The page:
Bioequivalence Anticancers

Bioequivalence studies are required to be conducted using cancer patients for biosimilar drugs. Both pharmacokinetic and pharmacodynamic endpoints need to be generally investigated in biosimilar clinical trials. The test and innovative drugs are called bioequivalent if the two drugs have the same bioavailability. A phase I trial should select pharmacodynamic markers that demonstrate the therapeutic efficacy of the drug, and should compare the pharmacodynamic effect of the test and innovative drugs in a population where the possible differences can best be observed.

Bioequivalence Antipsychotics

Antipsychotics (also known as neuroleptics or major tranquilizers) are a class of psychiatric medication primarily used to manage psychosis (including delusions, hallucinations, or disordered thought), in particular in schizophrenia and bipolar disorder. In clinical trials of dopamine-blocking antipsychotics, significant adverse events may occur in healthy volunteers at dose levels that are well tolerated by schizophrenic patients. Because of these differences in tolerability, bioequivalence and pharmacokinetic studies of antipsychotics should be performed in schizophrenic patients rather than in healthy volunteers.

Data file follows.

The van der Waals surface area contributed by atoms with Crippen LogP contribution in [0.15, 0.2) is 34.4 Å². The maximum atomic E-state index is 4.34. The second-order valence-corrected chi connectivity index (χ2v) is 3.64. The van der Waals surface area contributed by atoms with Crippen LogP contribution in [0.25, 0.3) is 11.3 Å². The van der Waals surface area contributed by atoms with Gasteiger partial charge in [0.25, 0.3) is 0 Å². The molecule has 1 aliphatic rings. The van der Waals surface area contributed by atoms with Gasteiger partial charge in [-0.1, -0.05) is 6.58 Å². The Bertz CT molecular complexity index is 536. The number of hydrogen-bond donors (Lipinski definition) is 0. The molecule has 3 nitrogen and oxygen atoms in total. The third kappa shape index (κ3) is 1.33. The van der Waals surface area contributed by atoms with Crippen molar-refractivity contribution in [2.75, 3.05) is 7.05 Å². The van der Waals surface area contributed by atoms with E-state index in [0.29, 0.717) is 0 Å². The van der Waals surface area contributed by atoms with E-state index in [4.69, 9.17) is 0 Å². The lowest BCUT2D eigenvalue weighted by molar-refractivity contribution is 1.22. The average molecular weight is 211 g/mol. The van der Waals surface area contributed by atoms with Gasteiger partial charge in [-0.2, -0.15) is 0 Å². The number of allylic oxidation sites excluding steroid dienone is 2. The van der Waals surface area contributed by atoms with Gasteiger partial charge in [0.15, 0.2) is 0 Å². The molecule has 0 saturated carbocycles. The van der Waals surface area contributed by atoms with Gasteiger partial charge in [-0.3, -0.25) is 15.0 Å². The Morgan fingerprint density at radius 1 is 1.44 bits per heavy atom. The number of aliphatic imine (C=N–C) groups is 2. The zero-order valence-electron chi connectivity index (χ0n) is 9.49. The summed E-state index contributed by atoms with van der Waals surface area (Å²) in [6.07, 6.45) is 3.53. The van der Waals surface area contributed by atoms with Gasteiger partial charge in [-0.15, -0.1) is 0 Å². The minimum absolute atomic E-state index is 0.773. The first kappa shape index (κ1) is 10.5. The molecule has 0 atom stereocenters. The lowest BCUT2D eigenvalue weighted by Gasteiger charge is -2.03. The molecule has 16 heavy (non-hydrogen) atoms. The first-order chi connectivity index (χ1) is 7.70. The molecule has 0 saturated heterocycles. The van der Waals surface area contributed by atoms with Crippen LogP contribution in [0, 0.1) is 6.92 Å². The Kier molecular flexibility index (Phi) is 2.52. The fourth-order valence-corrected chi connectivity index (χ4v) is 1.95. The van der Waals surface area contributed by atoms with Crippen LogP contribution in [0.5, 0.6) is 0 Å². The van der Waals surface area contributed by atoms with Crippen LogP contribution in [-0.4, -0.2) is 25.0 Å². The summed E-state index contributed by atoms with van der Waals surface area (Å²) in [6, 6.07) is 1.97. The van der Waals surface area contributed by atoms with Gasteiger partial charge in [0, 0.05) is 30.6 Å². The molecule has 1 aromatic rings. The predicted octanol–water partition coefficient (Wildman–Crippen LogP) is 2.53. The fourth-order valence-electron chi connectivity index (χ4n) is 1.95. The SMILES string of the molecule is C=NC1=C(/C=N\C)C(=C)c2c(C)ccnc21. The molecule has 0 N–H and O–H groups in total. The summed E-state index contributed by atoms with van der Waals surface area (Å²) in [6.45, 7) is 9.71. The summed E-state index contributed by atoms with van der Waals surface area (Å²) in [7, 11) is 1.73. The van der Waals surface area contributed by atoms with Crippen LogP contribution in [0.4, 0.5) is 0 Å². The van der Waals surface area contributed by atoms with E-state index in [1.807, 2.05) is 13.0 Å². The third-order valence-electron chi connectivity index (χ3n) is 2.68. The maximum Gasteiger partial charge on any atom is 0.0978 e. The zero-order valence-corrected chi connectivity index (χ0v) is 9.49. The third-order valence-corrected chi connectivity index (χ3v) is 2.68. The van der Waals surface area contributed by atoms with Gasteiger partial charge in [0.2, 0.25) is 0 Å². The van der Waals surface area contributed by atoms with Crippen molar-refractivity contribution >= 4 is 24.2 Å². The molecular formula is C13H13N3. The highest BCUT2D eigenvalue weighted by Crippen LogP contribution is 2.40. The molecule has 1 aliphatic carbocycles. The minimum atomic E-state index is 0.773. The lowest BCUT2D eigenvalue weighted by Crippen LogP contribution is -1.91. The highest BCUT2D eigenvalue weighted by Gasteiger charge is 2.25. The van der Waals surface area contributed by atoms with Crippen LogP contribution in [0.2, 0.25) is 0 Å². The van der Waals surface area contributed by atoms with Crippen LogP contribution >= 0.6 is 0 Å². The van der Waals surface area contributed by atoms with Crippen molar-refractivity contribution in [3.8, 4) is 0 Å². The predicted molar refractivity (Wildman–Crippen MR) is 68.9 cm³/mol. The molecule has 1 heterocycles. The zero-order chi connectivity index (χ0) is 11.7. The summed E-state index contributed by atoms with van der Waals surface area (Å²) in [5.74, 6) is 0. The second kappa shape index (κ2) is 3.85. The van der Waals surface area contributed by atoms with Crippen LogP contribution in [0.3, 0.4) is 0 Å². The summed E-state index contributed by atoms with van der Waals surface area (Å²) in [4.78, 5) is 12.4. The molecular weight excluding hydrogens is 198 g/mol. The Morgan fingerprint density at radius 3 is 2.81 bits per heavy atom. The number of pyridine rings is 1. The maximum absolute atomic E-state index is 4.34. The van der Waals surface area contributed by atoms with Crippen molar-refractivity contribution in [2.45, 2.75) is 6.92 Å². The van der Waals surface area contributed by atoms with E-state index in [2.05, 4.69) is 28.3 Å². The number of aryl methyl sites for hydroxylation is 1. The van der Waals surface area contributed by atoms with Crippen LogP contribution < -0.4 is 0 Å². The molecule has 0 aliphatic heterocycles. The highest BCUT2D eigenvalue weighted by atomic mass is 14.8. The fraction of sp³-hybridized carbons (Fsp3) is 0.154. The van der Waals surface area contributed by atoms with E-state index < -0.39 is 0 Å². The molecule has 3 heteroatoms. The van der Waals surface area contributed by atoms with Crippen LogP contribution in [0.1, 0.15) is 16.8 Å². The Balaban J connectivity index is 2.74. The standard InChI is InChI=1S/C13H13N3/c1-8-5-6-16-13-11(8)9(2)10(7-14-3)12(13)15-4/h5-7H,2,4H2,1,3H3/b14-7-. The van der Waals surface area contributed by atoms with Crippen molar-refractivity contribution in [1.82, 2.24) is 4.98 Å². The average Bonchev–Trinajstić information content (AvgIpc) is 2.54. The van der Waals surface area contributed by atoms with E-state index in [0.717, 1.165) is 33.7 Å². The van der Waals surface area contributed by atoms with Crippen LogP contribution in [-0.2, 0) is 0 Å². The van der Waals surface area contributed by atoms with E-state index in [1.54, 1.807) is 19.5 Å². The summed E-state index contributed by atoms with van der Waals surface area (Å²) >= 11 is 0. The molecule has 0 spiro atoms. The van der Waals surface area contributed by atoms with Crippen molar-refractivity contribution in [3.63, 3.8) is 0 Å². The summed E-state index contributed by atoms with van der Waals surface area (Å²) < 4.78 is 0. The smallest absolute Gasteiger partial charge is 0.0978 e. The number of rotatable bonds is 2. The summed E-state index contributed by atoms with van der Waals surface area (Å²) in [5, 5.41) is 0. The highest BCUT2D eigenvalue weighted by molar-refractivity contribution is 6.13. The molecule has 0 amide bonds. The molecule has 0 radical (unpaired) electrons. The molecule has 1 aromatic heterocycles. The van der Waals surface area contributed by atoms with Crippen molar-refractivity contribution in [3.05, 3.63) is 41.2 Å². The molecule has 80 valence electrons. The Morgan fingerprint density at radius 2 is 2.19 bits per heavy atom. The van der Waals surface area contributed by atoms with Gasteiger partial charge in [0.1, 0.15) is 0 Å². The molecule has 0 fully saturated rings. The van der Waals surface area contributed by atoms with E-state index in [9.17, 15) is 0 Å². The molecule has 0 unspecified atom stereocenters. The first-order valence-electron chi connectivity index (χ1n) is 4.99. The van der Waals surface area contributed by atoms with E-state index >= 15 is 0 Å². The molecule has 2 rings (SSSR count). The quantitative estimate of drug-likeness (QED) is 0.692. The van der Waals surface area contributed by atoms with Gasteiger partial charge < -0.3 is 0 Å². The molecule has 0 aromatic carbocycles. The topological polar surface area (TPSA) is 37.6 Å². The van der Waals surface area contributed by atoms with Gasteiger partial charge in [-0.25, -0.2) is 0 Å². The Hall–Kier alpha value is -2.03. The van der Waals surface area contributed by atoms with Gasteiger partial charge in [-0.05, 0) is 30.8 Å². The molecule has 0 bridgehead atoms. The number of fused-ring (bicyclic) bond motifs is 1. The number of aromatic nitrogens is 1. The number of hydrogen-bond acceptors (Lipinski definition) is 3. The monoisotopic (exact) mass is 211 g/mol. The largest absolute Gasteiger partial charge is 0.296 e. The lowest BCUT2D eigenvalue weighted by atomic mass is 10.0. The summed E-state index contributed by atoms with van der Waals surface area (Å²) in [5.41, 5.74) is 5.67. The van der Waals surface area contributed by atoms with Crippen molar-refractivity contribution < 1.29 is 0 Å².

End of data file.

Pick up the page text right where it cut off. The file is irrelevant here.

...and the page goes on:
Bioequivalence Antidiuretics

An antidiuretic is an agent or drug that, when administered to an organism, helps control body water balance by reducing urination, opposing diuresis. Antidiuretics are the drugs that reduce urine volume, particularly in diabetes insipidus (DI) which is their primary indication. Bioequivalence was assessed for the primary criterion AUCosm by a calculated mean ratio (test/reference) of 100.9% (90% confidence interval ranging from 88.0% to 115.6%).

In vitro Bioequivalence